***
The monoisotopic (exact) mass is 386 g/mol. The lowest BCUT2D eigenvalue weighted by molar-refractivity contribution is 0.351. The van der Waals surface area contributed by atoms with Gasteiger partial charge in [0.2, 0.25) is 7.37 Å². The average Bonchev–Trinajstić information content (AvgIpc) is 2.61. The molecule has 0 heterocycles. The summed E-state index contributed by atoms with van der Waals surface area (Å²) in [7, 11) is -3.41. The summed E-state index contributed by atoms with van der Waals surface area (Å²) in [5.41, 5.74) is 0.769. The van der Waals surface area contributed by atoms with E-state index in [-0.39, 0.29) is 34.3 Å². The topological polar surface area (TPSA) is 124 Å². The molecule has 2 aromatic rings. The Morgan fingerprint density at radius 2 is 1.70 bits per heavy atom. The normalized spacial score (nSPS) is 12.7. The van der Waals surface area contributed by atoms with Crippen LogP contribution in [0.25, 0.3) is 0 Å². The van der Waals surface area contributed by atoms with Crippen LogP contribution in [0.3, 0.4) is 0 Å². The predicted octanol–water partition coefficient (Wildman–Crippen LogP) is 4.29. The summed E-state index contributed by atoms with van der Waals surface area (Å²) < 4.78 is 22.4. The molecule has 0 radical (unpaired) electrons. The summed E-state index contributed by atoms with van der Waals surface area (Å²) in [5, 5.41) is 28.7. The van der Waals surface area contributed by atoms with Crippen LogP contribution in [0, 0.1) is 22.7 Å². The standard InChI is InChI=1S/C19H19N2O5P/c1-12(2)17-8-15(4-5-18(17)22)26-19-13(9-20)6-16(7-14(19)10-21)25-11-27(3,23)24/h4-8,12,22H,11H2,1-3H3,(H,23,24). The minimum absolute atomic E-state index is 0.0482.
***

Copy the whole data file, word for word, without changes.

The monoisotopic (exact) mass is 386 g/mol. The lowest BCUT2D eigenvalue weighted by molar-refractivity contribution is 0.351. The van der Waals surface area contributed by atoms with Gasteiger partial charge in [0.2, 0.25) is 7.37 Å². The average Bonchev–Trinajstić information content (AvgIpc) is 2.61. The molecule has 0 heterocycles. The summed E-state index contributed by atoms with van der Waals surface area (Å²) in [7, 11) is -3.41. The summed E-state index contributed by atoms with van der Waals surface area (Å²) in [5.41, 5.74) is 0.769. The van der Waals surface area contributed by atoms with E-state index in [-0.39, 0.29) is 34.3 Å². The topological polar surface area (TPSA) is 124 Å². The molecule has 2 aromatic rings. The Morgan fingerprint density at radius 2 is 1.70 bits per heavy atom. The normalized spacial score (nSPS) is 12.7. The van der Waals surface area contributed by atoms with Crippen LogP contribution in [0.25, 0.3) is 0 Å². The van der Waals surface area contributed by atoms with Crippen LogP contribution in [0.3, 0.4) is 0 Å². The predicted octanol–water partition coefficient (Wildman–Crippen LogP) is 4.29. The summed E-state index contributed by atoms with van der Waals surface area (Å²) < 4.78 is 22.4. The molecule has 0 radical (unpaired) electrons. The summed E-state index contributed by atoms with van der Waals surface area (Å²) in [5, 5.41) is 28.7. The van der Waals surface area contributed by atoms with Crippen LogP contribution in [0, 0.1) is 22.7 Å². The standard InChI is InChI=1S/C19H19N2O5P/c1-12(2)17-8-15(4-5-18(17)22)26-19-13(9-20)6-16(7-14(19)10-21)25-11-27(3,23)24/h4-8,12,22H,11H2,1-3H3,(H,23,24). The minimum absolute atomic E-state index is 0.0482.